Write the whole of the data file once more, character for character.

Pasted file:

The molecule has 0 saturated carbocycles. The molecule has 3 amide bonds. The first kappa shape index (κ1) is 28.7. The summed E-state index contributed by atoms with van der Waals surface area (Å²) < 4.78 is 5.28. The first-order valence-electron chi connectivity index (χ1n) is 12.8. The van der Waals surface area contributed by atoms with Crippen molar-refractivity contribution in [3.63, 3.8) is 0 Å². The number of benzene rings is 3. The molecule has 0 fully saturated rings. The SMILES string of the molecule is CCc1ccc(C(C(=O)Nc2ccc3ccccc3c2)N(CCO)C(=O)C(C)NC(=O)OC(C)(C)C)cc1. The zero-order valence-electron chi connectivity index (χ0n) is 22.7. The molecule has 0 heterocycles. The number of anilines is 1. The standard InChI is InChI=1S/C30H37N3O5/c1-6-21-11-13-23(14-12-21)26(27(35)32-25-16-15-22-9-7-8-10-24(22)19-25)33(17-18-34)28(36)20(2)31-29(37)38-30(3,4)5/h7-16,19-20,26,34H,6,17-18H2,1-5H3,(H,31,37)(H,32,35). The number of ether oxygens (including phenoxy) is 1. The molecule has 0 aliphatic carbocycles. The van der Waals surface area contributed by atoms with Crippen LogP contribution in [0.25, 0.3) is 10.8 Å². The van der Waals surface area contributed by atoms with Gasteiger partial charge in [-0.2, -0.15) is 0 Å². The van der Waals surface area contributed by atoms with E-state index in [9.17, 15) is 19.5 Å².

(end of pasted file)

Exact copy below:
The molecule has 0 saturated carbocycles. The molecule has 3 amide bonds. The first kappa shape index (κ1) is 28.7. The summed E-state index contributed by atoms with van der Waals surface area (Å²) < 4.78 is 5.28. The first-order valence-electron chi connectivity index (χ1n) is 12.8. The van der Waals surface area contributed by atoms with Crippen molar-refractivity contribution in [3.63, 3.8) is 0 Å². The number of benzene rings is 3. The molecule has 0 fully saturated rings. The SMILES string of the molecule is CCc1ccc(C(C(=O)Nc2ccc3ccccc3c2)N(CCO)C(=O)C(C)NC(=O)OC(C)(C)C)cc1. The zero-order valence-electron chi connectivity index (χ0n) is 22.7. The molecule has 0 heterocycles. The number of anilines is 1. The standard InChI is InChI=1S/C30H37N3O5/c1-6-21-11-13-23(14-12-21)26(27(35)32-25-16-15-22-9-7-8-10-24(22)19-25)33(17-18-34)28(36)20(2)31-29(37)38-30(3,4)5/h7-16,19-20,26,34H,6,17-18H2,1-5H3,(H,31,37)(H,32,35). The number of ether oxygens (including phenoxy) is 1. The molecule has 0 aliphatic carbocycles. The van der Waals surface area contributed by atoms with Crippen LogP contribution in [0.25, 0.3) is 10.8 Å². The van der Waals surface area contributed by atoms with Gasteiger partial charge in [-0.2, -0.15) is 0 Å². The van der Waals surface area contributed by atoms with E-state index in [9.17, 15) is 19.5 Å².